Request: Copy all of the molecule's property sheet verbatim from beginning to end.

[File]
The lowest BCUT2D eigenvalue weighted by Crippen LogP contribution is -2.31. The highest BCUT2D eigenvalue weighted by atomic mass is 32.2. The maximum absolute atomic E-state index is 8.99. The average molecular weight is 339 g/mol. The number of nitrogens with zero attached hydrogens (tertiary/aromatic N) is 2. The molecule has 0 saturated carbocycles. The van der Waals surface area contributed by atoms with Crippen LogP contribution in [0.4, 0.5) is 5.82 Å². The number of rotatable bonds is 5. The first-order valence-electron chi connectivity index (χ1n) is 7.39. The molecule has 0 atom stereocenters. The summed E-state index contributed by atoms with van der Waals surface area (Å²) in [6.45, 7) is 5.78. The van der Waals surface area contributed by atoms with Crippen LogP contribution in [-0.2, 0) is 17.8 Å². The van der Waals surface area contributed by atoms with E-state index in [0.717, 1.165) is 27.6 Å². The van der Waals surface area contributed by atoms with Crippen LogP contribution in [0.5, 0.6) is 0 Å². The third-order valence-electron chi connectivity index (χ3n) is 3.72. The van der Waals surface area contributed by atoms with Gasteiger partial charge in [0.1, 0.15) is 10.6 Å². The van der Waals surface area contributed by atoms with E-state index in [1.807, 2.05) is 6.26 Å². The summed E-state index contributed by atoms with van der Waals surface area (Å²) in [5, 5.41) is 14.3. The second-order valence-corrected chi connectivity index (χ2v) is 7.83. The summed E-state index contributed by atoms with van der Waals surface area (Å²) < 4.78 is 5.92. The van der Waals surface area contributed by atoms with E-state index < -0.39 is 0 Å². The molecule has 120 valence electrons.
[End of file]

The lowest BCUT2D eigenvalue weighted by Crippen LogP contribution is -2.31. The highest BCUT2D eigenvalue weighted by atomic mass is 32.2. The maximum absolute atomic E-state index is 8.99. The average molecular weight is 339 g/mol. The number of nitrogens with zero attached hydrogens (tertiary/aromatic N) is 2. The molecule has 0 saturated carbocycles. The van der Waals surface area contributed by atoms with Crippen LogP contribution in [0.4, 0.5) is 5.82 Å². The number of rotatable bonds is 5. The first-order valence-electron chi connectivity index (χ1n) is 7.39. The molecule has 0 atom stereocenters. The summed E-state index contributed by atoms with van der Waals surface area (Å²) in [6.45, 7) is 5.78. The van der Waals surface area contributed by atoms with Crippen LogP contribution in [-0.2, 0) is 17.8 Å². The van der Waals surface area contributed by atoms with E-state index in [0.717, 1.165) is 27.6 Å². The van der Waals surface area contributed by atoms with Crippen LogP contribution in [0.5, 0.6) is 0 Å². The third-order valence-electron chi connectivity index (χ3n) is 3.72. The van der Waals surface area contributed by atoms with Gasteiger partial charge in [0.1, 0.15) is 10.6 Å². The van der Waals surface area contributed by atoms with E-state index in [1.807, 2.05) is 6.26 Å². The summed E-state index contributed by atoms with van der Waals surface area (Å²) in [5, 5.41) is 14.3. The second-order valence-corrected chi connectivity index (χ2v) is 7.83. The summed E-state index contributed by atoms with van der Waals surface area (Å²) < 4.78 is 5.92. The van der Waals surface area contributed by atoms with E-state index < -0.39 is 0 Å². The molecule has 120 valence electrons.